CC: I love the Kingly Street gallery – it was quite a find.

SC: We knew there had been a nightclub there, Studio Valbonne, and we knew it had been closed for years, and as we are close to The Crown Estate we asked them what was going on with it. There had been an issue with Westminster Council which took some time to sort out, but eventually we were able to take it and I think we were all surprised by what a divine space it was, once we ripped out all the partitions, black ceilings and disco balls.


Installation view, Jim Lambie, Answer Machine, Sadie Coles HQ, London, 11 June – 17 August 2014. Copyright the artist, courtesy Sadie Coles HQ, London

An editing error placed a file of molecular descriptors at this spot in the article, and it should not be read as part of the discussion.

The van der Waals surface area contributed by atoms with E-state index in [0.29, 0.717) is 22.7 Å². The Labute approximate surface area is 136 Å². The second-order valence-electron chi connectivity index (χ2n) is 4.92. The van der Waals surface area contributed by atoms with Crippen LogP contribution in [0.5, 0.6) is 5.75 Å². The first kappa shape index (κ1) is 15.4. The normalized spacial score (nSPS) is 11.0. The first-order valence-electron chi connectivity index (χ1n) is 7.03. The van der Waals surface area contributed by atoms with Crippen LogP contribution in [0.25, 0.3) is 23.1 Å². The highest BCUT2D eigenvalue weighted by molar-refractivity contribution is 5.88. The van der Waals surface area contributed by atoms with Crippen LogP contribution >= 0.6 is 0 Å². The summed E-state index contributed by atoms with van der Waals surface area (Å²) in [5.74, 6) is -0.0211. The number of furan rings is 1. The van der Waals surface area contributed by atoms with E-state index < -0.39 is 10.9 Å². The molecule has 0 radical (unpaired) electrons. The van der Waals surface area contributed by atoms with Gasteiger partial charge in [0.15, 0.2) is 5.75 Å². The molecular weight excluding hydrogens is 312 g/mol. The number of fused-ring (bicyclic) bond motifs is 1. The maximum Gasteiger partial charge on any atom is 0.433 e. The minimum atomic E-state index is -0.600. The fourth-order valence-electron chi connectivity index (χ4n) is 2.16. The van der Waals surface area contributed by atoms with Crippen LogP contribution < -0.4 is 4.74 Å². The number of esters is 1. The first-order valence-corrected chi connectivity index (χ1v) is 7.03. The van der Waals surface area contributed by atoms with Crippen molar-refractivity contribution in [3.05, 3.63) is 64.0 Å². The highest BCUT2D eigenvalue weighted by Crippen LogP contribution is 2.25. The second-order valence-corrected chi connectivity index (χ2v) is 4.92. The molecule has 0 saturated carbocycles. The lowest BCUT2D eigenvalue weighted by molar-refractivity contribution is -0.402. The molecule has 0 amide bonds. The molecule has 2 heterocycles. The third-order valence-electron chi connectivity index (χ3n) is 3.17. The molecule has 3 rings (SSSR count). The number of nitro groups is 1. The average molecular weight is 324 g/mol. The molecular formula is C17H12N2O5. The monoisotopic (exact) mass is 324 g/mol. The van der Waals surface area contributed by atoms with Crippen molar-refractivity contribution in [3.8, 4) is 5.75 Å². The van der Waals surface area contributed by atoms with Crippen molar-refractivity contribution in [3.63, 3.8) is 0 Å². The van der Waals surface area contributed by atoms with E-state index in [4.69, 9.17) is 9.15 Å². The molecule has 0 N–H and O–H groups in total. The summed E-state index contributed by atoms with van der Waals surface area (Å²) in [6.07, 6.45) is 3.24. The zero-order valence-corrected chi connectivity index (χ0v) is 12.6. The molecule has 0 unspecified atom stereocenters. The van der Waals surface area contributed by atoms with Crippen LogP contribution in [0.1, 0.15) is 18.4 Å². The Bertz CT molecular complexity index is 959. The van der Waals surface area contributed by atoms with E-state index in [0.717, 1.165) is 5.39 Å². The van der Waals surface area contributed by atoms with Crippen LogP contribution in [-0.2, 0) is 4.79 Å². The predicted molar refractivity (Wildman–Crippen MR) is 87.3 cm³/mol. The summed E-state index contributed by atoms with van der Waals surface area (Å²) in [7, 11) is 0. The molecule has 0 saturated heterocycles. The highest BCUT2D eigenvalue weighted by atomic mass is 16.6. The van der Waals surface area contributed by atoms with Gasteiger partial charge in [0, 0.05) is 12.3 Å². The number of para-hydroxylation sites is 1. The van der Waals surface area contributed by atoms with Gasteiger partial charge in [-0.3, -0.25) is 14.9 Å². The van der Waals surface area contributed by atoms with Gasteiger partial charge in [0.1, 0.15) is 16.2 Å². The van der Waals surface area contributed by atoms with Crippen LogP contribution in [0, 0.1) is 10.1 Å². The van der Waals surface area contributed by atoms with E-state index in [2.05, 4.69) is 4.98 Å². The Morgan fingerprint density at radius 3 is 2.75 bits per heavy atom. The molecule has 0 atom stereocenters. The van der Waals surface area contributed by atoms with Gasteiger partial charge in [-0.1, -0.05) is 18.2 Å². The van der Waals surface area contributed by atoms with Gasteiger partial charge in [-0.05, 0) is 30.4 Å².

CC: Now that art is increasingly viewed, and sometimes bought, online, and collectors are sent PDFs of works before art fairs and so on, is the gallery itself becoming less important?

SC: It’s interesting that you ask if visiting a gallery is relevant because you can see so many shows now online and there is a slight feeling that there has been a decline in footfall because of that. But at the end of the day the serious committed collector, the artist, the art student, the curator and the critics, they all want to experience the physical art works and the installation of the shows, so of course it remains an essential part of the promotion of the artist.

CC: I agree. It seems to me that the art world thrives on individual conversations and the only way to do that is to be in the same room as the people you are having that conversation with in a way that is hard to do online.